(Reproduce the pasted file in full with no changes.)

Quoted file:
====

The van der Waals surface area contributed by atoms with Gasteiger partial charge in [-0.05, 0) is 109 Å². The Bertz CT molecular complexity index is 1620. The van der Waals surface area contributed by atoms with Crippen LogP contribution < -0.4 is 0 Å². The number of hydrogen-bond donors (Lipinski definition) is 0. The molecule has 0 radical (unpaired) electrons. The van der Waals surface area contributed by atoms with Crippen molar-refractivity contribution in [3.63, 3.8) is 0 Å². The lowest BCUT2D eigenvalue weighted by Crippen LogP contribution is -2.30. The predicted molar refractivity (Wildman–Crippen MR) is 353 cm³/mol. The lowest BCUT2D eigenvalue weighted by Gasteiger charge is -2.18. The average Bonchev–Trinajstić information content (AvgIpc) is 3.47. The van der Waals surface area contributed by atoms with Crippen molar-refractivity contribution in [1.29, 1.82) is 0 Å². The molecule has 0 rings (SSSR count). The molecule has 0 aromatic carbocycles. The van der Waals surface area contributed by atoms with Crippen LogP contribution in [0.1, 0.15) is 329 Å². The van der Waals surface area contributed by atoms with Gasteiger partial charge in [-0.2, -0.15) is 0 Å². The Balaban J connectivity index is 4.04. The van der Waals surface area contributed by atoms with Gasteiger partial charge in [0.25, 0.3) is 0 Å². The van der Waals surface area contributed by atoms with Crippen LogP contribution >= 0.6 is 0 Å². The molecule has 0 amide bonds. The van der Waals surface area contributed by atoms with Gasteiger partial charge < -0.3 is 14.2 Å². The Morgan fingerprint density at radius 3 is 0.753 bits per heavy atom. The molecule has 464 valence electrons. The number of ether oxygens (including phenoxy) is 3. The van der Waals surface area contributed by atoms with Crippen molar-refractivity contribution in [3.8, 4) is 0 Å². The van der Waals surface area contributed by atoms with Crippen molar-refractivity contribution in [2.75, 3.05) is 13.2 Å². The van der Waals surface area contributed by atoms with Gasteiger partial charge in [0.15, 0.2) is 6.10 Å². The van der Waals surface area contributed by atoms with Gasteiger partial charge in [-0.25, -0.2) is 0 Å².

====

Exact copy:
The van der Waals surface area contributed by atoms with Gasteiger partial charge in [-0.05, 0) is 109 Å². The Bertz CT molecular complexity index is 1620. The van der Waals surface area contributed by atoms with Crippen LogP contribution < -0.4 is 0 Å². The number of hydrogen-bond donors (Lipinski definition) is 0. The molecule has 0 radical (unpaired) electrons. The van der Waals surface area contributed by atoms with Crippen molar-refractivity contribution in [3.63, 3.8) is 0 Å². The lowest BCUT2D eigenvalue weighted by Crippen LogP contribution is -2.30. The predicted molar refractivity (Wildman–Crippen MR) is 353 cm³/mol. The lowest BCUT2D eigenvalue weighted by Gasteiger charge is -2.18. The average Bonchev–Trinajstić information content (AvgIpc) is 3.47. The van der Waals surface area contributed by atoms with Crippen molar-refractivity contribution in [1.29, 1.82) is 0 Å². The molecule has 0 rings (SSSR count). The molecule has 0 aromatic carbocycles. The van der Waals surface area contributed by atoms with Crippen LogP contribution in [0.1, 0.15) is 329 Å². The van der Waals surface area contributed by atoms with Gasteiger partial charge in [-0.2, -0.15) is 0 Å². The Balaban J connectivity index is 4.04. The van der Waals surface area contributed by atoms with Gasteiger partial charge in [0.25, 0.3) is 0 Å². The van der Waals surface area contributed by atoms with Crippen LogP contribution >= 0.6 is 0 Å². The molecule has 0 amide bonds. The van der Waals surface area contributed by atoms with Gasteiger partial charge < -0.3 is 14.2 Å². The Morgan fingerprint density at radius 3 is 0.753 bits per heavy atom. The molecule has 464 valence electrons. The number of ether oxygens (including phenoxy) is 3. The van der Waals surface area contributed by atoms with Crippen molar-refractivity contribution in [3.8, 4) is 0 Å². The van der Waals surface area contributed by atoms with Crippen molar-refractivity contribution in [2.75, 3.05) is 13.2 Å². The van der Waals surface area contributed by atoms with Gasteiger partial charge in [0.15, 0.2) is 6.10 Å². The van der Waals surface area contributed by atoms with Gasteiger partial charge in [-0.25, -0.2) is 0 Å².